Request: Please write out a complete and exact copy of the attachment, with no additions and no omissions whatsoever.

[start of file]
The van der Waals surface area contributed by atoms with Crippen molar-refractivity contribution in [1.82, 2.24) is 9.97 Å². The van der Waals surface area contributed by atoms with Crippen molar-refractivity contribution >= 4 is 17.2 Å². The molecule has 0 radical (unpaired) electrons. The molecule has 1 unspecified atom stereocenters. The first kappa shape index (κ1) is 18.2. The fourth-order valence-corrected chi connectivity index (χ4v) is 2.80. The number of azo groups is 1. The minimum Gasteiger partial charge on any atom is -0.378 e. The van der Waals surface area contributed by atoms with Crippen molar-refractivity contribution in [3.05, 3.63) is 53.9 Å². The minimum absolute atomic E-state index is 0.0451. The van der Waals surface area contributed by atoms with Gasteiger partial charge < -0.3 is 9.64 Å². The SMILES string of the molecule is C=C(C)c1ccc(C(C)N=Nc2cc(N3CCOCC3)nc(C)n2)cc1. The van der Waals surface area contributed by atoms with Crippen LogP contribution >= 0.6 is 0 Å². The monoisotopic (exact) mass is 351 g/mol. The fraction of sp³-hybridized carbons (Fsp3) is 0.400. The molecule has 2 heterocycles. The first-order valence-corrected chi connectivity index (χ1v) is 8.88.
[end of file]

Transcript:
The van der Waals surface area contributed by atoms with Crippen molar-refractivity contribution in [1.82, 2.24) is 9.97 Å². The van der Waals surface area contributed by atoms with Crippen molar-refractivity contribution >= 4 is 17.2 Å². The molecule has 0 radical (unpaired) electrons. The molecule has 1 unspecified atom stereocenters. The first kappa shape index (κ1) is 18.2. The fourth-order valence-corrected chi connectivity index (χ4v) is 2.80. The number of azo groups is 1. The minimum Gasteiger partial charge on any atom is -0.378 e. The van der Waals surface area contributed by atoms with Crippen molar-refractivity contribution in [3.05, 3.63) is 53.9 Å². The minimum absolute atomic E-state index is 0.0451. The van der Waals surface area contributed by atoms with Gasteiger partial charge < -0.3 is 9.64 Å². The SMILES string of the molecule is C=C(C)c1ccc(C(C)N=Nc2cc(N3CCOCC3)nc(C)n2)cc1. The van der Waals surface area contributed by atoms with Crippen LogP contribution >= 0.6 is 0 Å². The monoisotopic (exact) mass is 351 g/mol. The fraction of sp³-hybridized carbons (Fsp3) is 0.400. The molecule has 2 heterocycles. The first-order valence-corrected chi connectivity index (χ1v) is 8.88.